I just had a meeting with a buyer who was looking to buy a home in West Knoxville. They had been renting during the last few years and had now decided it may be a good… read more →
Home affordability took a slight hit this week after the Federal Reserve’s release of its August 10 meeting minutes.
How much does a mortgage cost? The answer depends on where you live. But no matter which your locale, chances are strong that you’ll pay more for a mortgage in 2010 as compared to 2009.
Beginning with FHA case numbers issued on or after October 4, 2010, the FHA is changing its upfront and annual mortgage insurance premium structures.
The New York Times ran an important story this week concerning pregnancy and mortgage approvals. Titled “Need a Mortgage? Don’t Get Pregnant”, the article discussed the difficulties that expecting and recently-expanded families are having with their mortgage financing.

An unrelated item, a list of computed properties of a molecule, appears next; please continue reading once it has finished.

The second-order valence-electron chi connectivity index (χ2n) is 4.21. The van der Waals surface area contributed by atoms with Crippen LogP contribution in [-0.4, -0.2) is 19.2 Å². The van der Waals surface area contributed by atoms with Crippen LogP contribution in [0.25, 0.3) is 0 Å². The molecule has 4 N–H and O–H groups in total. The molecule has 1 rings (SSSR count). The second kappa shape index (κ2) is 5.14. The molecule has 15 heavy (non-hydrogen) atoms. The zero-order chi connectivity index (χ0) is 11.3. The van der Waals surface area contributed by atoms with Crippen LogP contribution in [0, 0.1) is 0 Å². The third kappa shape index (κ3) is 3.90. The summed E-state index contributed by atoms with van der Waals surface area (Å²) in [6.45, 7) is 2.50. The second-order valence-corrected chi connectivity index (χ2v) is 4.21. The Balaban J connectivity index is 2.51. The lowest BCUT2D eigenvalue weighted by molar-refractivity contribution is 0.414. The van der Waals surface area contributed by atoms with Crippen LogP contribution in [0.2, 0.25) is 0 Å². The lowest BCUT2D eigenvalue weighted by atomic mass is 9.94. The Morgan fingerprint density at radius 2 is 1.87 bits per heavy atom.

Conforming mortgage rates may be posting all-time lows this week, but that doesn’t mean you’ll be eligible for them. You may have already called your loan officer and found this out the hard way. It’s because of a federally-mandated mortgage-pricing scheme known as “loan-level pricing adjustments”.
If you plan to finance your home with a conforming interest only mortgage, get your loan application submitted no later than this Friday, June 18. Starting next week, Fannie Mae is clamping down on the popular loan product.
Single-family housing starts plummeted to a one-year low in May, just 30 days after soaring to a 20-month high. It’s no wonder home builders are confused.
In a near-unanimous vote, the House of Representatives gave the FHA power to raise the monthly mortgage insurance premiums it charges to its borrowers.
Mortgage rates may be dropping, but mortgage costs are not. According to Freddie Mac, the average required discount points on a conforming mortgage rate are higher by 0.1 percent since early-May.